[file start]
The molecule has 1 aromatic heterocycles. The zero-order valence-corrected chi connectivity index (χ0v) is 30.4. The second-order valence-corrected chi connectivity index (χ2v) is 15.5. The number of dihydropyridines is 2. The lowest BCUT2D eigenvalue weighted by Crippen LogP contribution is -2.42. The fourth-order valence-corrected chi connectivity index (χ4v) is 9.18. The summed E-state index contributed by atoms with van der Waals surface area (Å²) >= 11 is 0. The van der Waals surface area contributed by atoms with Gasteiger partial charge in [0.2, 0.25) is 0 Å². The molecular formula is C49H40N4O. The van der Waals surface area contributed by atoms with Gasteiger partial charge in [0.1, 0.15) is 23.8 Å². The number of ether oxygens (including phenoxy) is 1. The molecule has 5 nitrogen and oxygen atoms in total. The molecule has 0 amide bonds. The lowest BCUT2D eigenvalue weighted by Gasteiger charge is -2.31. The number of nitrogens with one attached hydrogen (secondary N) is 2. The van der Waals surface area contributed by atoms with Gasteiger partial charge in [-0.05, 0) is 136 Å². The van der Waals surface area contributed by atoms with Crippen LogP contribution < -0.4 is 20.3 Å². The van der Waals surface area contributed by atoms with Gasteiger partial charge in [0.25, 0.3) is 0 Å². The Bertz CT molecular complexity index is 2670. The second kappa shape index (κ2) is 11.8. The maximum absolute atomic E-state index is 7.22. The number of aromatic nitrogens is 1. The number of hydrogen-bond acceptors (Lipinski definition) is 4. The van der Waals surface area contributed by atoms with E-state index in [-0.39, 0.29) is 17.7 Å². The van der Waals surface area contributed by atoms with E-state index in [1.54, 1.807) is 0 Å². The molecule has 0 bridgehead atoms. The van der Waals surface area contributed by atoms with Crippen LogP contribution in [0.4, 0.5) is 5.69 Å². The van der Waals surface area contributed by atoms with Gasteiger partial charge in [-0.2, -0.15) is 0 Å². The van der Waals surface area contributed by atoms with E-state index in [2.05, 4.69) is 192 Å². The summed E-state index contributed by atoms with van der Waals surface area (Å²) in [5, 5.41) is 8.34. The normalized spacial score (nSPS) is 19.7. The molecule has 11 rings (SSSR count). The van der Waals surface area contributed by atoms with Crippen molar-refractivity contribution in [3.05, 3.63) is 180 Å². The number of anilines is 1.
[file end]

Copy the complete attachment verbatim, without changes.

The molecule has 1 aromatic heterocycles. The zero-order valence-corrected chi connectivity index (χ0v) is 30.4. The second-order valence-corrected chi connectivity index (χ2v) is 15.5. The number of dihydropyridines is 2. The lowest BCUT2D eigenvalue weighted by Crippen LogP contribution is -2.42. The fourth-order valence-corrected chi connectivity index (χ4v) is 9.18. The summed E-state index contributed by atoms with van der Waals surface area (Å²) >= 11 is 0. The van der Waals surface area contributed by atoms with Gasteiger partial charge in [0.2, 0.25) is 0 Å². The molecular formula is C49H40N4O. The van der Waals surface area contributed by atoms with Gasteiger partial charge in [0.1, 0.15) is 23.8 Å². The number of ether oxygens (including phenoxy) is 1. The molecule has 5 nitrogen and oxygen atoms in total. The molecule has 0 amide bonds. The lowest BCUT2D eigenvalue weighted by Gasteiger charge is -2.31. The number of nitrogens with one attached hydrogen (secondary N) is 2. The van der Waals surface area contributed by atoms with Gasteiger partial charge in [-0.05, 0) is 136 Å². The van der Waals surface area contributed by atoms with Crippen LogP contribution < -0.4 is 20.3 Å². The van der Waals surface area contributed by atoms with Gasteiger partial charge in [0.25, 0.3) is 0 Å². The Bertz CT molecular complexity index is 2670. The second kappa shape index (κ2) is 11.8. The maximum absolute atomic E-state index is 7.22. The number of aromatic nitrogens is 1. The number of hydrogen-bond acceptors (Lipinski definition) is 4. The van der Waals surface area contributed by atoms with E-state index in [-0.39, 0.29) is 17.7 Å². The van der Waals surface area contributed by atoms with E-state index in [1.54, 1.807) is 0 Å². The molecule has 0 bridgehead atoms. The van der Waals surface area contributed by atoms with Crippen LogP contribution in [0.4, 0.5) is 5.69 Å². The van der Waals surface area contributed by atoms with Gasteiger partial charge in [-0.2, -0.15) is 0 Å². The van der Waals surface area contributed by atoms with E-state index in [2.05, 4.69) is 192 Å². The summed E-state index contributed by atoms with van der Waals surface area (Å²) in [5, 5.41) is 8.34. The normalized spacial score (nSPS) is 19.7. The molecule has 11 rings (SSSR count). The van der Waals surface area contributed by atoms with Crippen molar-refractivity contribution in [3.05, 3.63) is 180 Å². The number of anilines is 1.